Physical Therapist Degree Programs and Training
Physical therapists work with patients who have problems with mobility, including those who have suffered injuries or illnesses. Physical therapists work with those patients to help improve their movement, which might include exercises, stretching, hands-on therapy, and the use of certain equipment. The treatments aim to increase mobility, reduce or relieve pain, prevent further injury or pain, and improve general health. Physical therapists might try a variety of tactics to bring their patients the relief they seek, and so their approaches can vary depending upon the specific needs of the patient.
Physical therapist degree programs
Becoming a physical therapist starts with earning a bachelor's degree, then moving into a Doctor of Physical Therapy (DPT) program. At the bachelor's degree level, students can expect courses in physiology, biology, chemistry, anatomy and physics. Once the bachelor's degree is complete, students can apply for the DPT program, which includes intensive coursework on physiology, anatomy, biomechanics, pharmacology and neuroscience. The bachelor's degree typically requires four years of full-time study to complete, while the DPT program is an additional three years.
Internships are usually required during pursuit of the DPT. These internships allow students to gain hands-on experience in a variety of areas, such as orthopedics. Upon graduation, training continues with a one-year residency, during which time the physical therapist receives additional training in various specialties. Those who want to gain even more experience and credentials can look into a fellowship. After earning the Doctor of Physical Therapy degree, physical therapists must obtain a license in order to practice.
Physical therapist training
License requirements for physical therapists vary by state, but they all have one thing in common: passing the National Physical Therapy Examination, administered by the Federation of State Boards of Physical Therapy. Some states might also require a background check or law exam.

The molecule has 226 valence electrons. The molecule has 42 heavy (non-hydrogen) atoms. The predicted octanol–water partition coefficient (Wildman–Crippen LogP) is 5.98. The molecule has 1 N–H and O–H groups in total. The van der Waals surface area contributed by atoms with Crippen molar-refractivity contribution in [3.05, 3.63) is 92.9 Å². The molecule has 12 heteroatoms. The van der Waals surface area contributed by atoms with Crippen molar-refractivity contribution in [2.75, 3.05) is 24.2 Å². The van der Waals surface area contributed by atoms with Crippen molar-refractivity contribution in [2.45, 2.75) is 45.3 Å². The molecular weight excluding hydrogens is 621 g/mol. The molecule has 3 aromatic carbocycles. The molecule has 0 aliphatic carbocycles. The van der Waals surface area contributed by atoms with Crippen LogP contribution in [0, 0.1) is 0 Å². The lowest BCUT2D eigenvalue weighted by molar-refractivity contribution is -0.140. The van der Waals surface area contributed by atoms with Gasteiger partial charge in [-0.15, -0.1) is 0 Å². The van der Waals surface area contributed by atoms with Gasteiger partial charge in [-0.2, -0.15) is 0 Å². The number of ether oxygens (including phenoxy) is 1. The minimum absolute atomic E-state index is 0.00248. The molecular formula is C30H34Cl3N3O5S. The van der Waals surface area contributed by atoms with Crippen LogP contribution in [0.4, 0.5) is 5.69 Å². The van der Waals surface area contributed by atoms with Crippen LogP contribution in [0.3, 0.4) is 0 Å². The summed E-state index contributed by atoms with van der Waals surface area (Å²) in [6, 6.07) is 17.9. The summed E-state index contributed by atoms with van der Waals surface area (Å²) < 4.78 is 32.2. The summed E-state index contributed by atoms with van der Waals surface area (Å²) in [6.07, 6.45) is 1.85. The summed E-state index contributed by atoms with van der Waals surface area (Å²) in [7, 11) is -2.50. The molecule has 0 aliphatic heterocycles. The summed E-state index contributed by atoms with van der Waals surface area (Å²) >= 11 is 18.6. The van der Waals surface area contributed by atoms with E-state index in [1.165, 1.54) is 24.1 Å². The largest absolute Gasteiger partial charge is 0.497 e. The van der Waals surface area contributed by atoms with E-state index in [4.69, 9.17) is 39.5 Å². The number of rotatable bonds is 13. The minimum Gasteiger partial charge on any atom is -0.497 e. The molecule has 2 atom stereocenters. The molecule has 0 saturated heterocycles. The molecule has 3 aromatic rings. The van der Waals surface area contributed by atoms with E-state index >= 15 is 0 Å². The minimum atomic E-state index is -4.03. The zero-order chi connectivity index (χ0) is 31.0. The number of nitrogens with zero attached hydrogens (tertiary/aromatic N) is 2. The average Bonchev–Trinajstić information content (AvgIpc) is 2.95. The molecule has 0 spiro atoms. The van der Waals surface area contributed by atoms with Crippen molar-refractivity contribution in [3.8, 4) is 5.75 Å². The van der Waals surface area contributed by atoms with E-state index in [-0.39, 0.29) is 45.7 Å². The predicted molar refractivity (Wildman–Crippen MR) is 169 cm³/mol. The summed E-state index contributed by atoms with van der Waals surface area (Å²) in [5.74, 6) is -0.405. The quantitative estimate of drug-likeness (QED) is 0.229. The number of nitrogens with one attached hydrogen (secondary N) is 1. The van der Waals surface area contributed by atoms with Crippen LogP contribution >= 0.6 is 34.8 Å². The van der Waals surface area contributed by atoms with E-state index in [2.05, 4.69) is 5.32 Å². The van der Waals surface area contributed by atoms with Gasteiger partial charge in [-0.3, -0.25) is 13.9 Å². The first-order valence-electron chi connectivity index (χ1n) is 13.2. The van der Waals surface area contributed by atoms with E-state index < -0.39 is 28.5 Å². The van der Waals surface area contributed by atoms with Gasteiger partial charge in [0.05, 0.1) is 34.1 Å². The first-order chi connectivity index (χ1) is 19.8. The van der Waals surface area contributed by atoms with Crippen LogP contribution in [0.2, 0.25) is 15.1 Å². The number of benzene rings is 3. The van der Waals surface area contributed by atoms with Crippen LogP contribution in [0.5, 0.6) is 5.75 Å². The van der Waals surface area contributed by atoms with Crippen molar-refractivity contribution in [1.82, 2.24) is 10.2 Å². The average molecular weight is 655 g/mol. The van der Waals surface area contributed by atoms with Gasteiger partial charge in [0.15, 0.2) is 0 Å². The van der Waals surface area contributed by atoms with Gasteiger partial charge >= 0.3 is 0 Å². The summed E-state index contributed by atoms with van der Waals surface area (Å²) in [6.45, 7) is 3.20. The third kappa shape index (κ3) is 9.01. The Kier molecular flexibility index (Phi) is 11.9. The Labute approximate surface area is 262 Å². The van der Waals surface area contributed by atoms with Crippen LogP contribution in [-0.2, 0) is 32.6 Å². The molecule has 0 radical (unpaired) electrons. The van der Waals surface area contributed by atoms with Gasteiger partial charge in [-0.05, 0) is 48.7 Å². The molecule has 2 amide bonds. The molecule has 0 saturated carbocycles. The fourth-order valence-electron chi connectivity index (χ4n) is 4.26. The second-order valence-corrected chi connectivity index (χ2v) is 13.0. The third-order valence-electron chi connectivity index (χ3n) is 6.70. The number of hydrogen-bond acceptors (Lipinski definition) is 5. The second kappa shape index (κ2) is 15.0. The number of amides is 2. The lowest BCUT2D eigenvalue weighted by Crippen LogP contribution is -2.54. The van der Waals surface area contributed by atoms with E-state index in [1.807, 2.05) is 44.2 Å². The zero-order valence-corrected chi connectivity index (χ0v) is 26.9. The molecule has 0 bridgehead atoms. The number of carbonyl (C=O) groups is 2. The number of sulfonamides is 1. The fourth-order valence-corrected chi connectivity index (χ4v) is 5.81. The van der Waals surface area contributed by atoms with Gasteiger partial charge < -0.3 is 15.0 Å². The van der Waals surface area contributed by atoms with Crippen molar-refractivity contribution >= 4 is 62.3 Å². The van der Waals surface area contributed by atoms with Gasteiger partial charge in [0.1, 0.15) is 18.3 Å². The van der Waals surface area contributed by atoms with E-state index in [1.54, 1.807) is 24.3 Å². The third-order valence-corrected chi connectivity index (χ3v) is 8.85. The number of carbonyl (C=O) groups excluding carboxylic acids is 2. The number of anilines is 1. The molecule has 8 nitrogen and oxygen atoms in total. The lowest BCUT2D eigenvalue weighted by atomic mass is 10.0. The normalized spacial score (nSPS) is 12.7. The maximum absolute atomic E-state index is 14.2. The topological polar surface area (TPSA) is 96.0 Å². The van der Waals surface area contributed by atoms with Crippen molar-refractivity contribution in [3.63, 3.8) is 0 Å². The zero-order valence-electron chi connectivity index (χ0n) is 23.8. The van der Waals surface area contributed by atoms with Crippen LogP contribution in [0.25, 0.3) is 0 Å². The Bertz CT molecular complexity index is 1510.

Those who want to become board-certified can undergo further training to achieve that goal. The American Board of Physical Therapy Specialties offers eight clinical specialty areas for physical therapists. Obtaining a board certification requires at least 2,000 hours of clinical work or completion of a residency program in the specialty, as well as passing an examination.
Continuing education is a must for physical therapists in order to keep their license current. To learn more about continuing education in a particular state, visit the state board for requirements.
Physical therapist career outlook
Those who want to work as physical therapists could see a robust job market in the coming years. According to the Bureau of Labor Statistics (BLS.gov), employment of physical therapists is expected to increase by 36 percent from 2012 to 2022, much faster than the average for all occupations. This healthy growth will be driven by an aging baby boomer generation, a rise in chronic conditions, significant advances in medical technology and the growing number of individuals with access to physical therapy, thanks to federal health care reform. Though physical therapists can find work in a variety of medical settings, job prospects should be best in skilled-nursing facilities, orthopedic settings and acute-care hospitals. Those who are willing to work in rural areas might also see better opportunities.
Physical therapists made a median wage of $81,030 in 2013, according to the BLS. The top ten percent made $113,340, while the bottom ten percent made $56,280. Top paying industries for physical therapists include schools and instruction, home health care services, skilled nursing facilities, individual and family services, and continuing care or assisted living facilities. Physical therapists can expect to find the highest wages paid in Nevada, Alaska, California, Texas and New Jersey.
Physical therapists, Bureau of Labor Statistics, Occupational Outlook Handbook, 2014, http://www.bls.gov/ooh/healthcare/physical-therapists.htm#tab-1
Physical therapists, Bureau of Labor Statistics, Occupational Employment Statistics, 2013, http://www.bls.gov/oes/current/oes291123.htm